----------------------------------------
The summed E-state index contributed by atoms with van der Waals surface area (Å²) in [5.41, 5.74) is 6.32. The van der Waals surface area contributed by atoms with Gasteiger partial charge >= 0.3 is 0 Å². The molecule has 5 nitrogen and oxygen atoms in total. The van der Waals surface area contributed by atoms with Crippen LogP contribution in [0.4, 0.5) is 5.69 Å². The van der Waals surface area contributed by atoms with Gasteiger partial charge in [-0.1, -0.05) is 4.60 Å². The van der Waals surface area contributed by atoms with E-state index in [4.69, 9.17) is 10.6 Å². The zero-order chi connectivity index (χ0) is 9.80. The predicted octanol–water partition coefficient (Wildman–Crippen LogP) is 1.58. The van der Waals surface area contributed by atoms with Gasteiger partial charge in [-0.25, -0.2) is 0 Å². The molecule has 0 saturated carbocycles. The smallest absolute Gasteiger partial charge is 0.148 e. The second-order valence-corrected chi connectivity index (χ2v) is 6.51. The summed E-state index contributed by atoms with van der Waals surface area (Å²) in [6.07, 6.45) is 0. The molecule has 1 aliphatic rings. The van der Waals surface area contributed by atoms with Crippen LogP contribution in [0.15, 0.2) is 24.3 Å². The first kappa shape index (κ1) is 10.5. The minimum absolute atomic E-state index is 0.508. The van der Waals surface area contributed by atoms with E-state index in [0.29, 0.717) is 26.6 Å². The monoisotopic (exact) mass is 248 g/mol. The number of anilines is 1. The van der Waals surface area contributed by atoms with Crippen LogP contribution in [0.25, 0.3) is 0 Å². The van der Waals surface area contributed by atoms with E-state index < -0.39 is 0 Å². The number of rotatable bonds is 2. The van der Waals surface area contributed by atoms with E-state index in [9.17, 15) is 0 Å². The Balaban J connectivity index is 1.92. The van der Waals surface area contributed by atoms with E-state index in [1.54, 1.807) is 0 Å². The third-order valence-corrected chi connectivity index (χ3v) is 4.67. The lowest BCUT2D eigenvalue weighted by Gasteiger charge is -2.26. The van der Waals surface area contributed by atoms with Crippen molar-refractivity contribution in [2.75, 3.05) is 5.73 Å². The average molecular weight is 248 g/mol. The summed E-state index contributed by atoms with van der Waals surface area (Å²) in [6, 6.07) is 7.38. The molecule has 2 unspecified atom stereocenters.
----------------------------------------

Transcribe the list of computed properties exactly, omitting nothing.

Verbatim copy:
The summed E-state index contributed by atoms with van der Waals surface area (Å²) in [5.41, 5.74) is 6.32. The van der Waals surface area contributed by atoms with Gasteiger partial charge >= 0.3 is 0 Å². The molecule has 5 nitrogen and oxygen atoms in total. The van der Waals surface area contributed by atoms with Crippen LogP contribution in [0.4, 0.5) is 5.69 Å². The van der Waals surface area contributed by atoms with Gasteiger partial charge in [-0.1, -0.05) is 4.60 Å². The van der Waals surface area contributed by atoms with E-state index in [4.69, 9.17) is 10.6 Å². The zero-order chi connectivity index (χ0) is 9.80. The predicted octanol–water partition coefficient (Wildman–Crippen LogP) is 1.58. The van der Waals surface area contributed by atoms with Gasteiger partial charge in [-0.25, -0.2) is 0 Å². The molecule has 0 saturated carbocycles. The smallest absolute Gasteiger partial charge is 0.148 e. The second-order valence-corrected chi connectivity index (χ2v) is 6.51. The summed E-state index contributed by atoms with van der Waals surface area (Å²) in [6.07, 6.45) is 0. The molecule has 1 aliphatic rings. The van der Waals surface area contributed by atoms with Crippen LogP contribution in [0.15, 0.2) is 24.3 Å². The first kappa shape index (κ1) is 10.5. The minimum absolute atomic E-state index is 0.508. The van der Waals surface area contributed by atoms with E-state index in [0.29, 0.717) is 26.6 Å². The monoisotopic (exact) mass is 248 g/mol. The number of anilines is 1. The van der Waals surface area contributed by atoms with Crippen LogP contribution in [0.25, 0.3) is 0 Å². The van der Waals surface area contributed by atoms with E-state index < -0.39 is 0 Å². The number of rotatable bonds is 2. The van der Waals surface area contributed by atoms with E-state index in [9.17, 15) is 0 Å². The Balaban J connectivity index is 1.92. The van der Waals surface area contributed by atoms with E-state index in [1.54, 1.807) is 0 Å². The third-order valence-corrected chi connectivity index (χ3v) is 4.67. The lowest BCUT2D eigenvalue weighted by Gasteiger charge is -2.26. The van der Waals surface area contributed by atoms with Crippen molar-refractivity contribution in [2.75, 3.05) is 5.73 Å². The average molecular weight is 248 g/mol. The summed E-state index contributed by atoms with van der Waals surface area (Å²) in [6, 6.07) is 7.38. The molecule has 2 unspecified atom stereocenters.